The number of women being hired as non-executive directors to FTSE 100 companies is running at nearly double the rate it was before the Davies report, which threatened the introduction of fixed quotas.
Over the past six months, 23 per cent of all new non-executive board appointments have been filled by women, compared with just under 10 per cent for all of 2010, and the number of companies with no women on the board has fallen from 21 to 17.
In another coup for female campaigners, Val Gooding, the former boss of medical insurer Bupa, was last week appointed chairman of Premier Farnell, the FTSE 250 engineering group which already has a woman chief executive, Harriet Green. More than half of FTSE 250 firms have no female directors.
Andrew Roscoe, managing director of Egon Zehnder International, the search firm, said last week: "The iron fist in the velvet glove approach appears to be working. It is clear that companies are responding to the targets which Lord Davies set out in his report. Many of our top FTSE 100 clients are asking us to provide them with non-executive – and executive – female candidates."
Egon Zehnder, which is one of several search firms putting together a voluntary code of practice for companies to follow, is also appointing women at a higher rate, having filled 27 per cent of the non-executive roles with females in the past six months.
The recent rise reflects a similar experience to that of French companies, which also moved quickly to appoint female non-execs ahead of the threat of legislation on quotas. Between 2008 and 2010, the French saw a 38 per cent rise in the number of women appointments, and some companies in France, such as BNP Paribas, now have as many as five women on the board.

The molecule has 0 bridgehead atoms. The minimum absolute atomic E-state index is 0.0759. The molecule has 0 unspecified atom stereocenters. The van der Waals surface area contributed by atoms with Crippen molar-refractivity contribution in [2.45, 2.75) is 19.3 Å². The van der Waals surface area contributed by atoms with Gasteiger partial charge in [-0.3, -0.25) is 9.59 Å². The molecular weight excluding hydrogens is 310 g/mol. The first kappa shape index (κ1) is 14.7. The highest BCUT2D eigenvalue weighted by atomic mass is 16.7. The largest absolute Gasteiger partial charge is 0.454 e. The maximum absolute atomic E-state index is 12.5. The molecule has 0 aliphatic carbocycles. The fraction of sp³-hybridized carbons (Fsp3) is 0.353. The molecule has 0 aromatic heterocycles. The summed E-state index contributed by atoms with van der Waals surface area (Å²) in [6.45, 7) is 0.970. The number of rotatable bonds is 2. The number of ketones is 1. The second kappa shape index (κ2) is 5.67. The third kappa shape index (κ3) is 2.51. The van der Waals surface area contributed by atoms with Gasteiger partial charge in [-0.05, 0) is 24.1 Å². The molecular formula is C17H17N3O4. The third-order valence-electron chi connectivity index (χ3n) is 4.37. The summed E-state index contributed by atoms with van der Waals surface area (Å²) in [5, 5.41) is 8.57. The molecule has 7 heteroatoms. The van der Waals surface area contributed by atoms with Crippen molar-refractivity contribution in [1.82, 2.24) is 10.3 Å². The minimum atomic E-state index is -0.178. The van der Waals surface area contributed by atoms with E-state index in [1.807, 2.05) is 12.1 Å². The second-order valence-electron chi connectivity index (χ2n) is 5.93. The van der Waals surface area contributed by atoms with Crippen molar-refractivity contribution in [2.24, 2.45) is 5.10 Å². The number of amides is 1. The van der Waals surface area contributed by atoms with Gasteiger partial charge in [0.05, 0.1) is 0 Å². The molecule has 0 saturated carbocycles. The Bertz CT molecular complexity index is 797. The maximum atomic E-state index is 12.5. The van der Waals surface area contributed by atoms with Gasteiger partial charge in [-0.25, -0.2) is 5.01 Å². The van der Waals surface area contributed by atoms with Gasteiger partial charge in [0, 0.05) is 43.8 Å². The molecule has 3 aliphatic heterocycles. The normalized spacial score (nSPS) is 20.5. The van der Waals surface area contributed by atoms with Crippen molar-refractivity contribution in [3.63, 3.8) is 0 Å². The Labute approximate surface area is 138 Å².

Mr Roscoe added: "We are seeing companies respond in a positive way. One big international company has told us it plans to contact all former female staff – who may have left to take a childcare break – to get back in touch and to stay in contact."
Lord Davies, whose review into why so few women are represented at senior levels was published in February, recommended that a quarter of all board non-executive positions should be held by women by 2015. But quotas should be introduced if this proportion was not achieved, he said.
The Financial Reporting Council, the watchdog for listed companies, is now consulting with its members on how to incorporate diversity into the code. It is due to publish its own views on the Davies report in July.
As well as the Davies report, there have been other initiatives, such as The 30% Club, founded by senior industrialists such as Sir Roger Carr and Sir Win Bischoff, which is pushing for around a third of all board appointments to be filled by female candidates. The moves by Carr and Bischoff and other heavyweight chairmen have been a driving force behind this latest increase in figures.
These latest appointments will have pushed up the overall number of women directors on FTSE 100 boards to around 13 per cent, but this is still way off target. Mr Roscoe said: "At this rate the overall level may go up by around 1 per cent a year, so it will take another 30 or so years to reach an overall level of 40 per cent."Reuse content